HGH and CR

From: Robert Coyote (coyyote@hotmail.com)
Date: Thu Feb 07 2002 - 06:54:58 MST

With regard to calorically restricted mice, there has been a report1 that
the IGF-1 receptor density increases with age (as compared to no consistent
changes in ad lib-fed animals with age), accompanied by a decrease in IGF-1
levels and an increase in growth-hormone release. IGF-1 levels increase in
ad lib-fed aging mice and in aging humans, while growth-hormone release
decreases with age.

The amplitude of growth-hormone secretory pulses decreases with age in ad
lib-fed animals, and short-term caloric restriction in young animals also
results in a decline in the amplitude of growth hormone. However, in older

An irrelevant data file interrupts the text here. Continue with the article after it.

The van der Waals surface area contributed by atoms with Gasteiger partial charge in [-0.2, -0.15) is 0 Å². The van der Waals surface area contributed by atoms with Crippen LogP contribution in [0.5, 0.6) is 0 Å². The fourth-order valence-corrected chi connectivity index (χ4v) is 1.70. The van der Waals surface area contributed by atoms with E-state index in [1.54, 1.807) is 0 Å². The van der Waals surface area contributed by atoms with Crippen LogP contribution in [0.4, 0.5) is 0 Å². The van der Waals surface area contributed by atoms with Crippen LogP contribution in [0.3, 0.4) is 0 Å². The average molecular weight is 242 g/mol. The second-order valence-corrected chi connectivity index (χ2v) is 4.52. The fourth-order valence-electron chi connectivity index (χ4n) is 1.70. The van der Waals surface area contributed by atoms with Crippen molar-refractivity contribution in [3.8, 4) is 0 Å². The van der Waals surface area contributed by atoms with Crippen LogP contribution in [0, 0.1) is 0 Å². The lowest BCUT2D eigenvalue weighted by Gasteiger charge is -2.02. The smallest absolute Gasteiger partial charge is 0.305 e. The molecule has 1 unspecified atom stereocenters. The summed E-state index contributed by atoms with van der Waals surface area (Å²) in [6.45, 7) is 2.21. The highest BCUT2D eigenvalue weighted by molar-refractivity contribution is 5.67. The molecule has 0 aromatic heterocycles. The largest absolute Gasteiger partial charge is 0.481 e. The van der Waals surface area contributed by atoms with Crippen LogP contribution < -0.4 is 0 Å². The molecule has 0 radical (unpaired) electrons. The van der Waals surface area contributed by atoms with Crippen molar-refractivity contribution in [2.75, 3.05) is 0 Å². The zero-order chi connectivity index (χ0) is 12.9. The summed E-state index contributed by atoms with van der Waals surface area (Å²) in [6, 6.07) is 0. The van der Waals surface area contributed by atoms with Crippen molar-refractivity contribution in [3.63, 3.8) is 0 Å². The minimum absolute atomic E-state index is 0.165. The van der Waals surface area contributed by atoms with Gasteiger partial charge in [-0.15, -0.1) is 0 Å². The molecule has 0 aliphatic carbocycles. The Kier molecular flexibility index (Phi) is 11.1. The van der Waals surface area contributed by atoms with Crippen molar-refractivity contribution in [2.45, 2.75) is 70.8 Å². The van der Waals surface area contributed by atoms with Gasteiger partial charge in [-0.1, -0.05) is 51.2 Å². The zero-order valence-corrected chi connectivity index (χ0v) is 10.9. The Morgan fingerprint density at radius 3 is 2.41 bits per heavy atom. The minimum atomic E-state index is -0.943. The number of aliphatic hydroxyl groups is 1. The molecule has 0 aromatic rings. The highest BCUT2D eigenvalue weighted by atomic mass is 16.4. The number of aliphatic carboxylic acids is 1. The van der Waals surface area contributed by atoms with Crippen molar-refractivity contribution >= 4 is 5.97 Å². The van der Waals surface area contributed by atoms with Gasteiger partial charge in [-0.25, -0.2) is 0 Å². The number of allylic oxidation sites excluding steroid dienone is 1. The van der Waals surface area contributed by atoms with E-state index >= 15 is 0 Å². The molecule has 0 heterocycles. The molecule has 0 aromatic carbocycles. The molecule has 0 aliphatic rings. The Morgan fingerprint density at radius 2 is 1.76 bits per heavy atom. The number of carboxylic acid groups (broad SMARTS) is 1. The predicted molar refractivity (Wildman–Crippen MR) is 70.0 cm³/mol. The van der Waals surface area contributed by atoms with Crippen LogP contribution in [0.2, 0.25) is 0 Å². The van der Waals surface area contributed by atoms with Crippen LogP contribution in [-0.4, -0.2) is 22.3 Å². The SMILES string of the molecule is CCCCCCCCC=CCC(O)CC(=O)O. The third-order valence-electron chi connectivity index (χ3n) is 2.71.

caloric-restricted animals, growth-hormone pulses were similar to those in
young ad lib-fed mice, with both the number of pulses of growth hormone and
mean growth hormone concentrations increased substantially compared to older
ad lib-fed mice. Apparently, there is a long-term adjustment that takes
place in the growth hormone and IGF-1 axis in chronically calorically
restricted mice so that, even with 40% less food (called "moderate caloric
restriction" to distinguish it from outright starvation), the animals have
greater protein synthesis, along with greater growth-hormone and lower IGF-1

Sonntag et al, "Pleiotropic Effects of Growth Hormone and Insulin-like
Growth Factor (IGF-1) on Biological Aging: Inferences from Moderate
Caloric-Restricted Animals," J. Gerontol.: Biological Sciences
54A(12):B521-B538 (1999).

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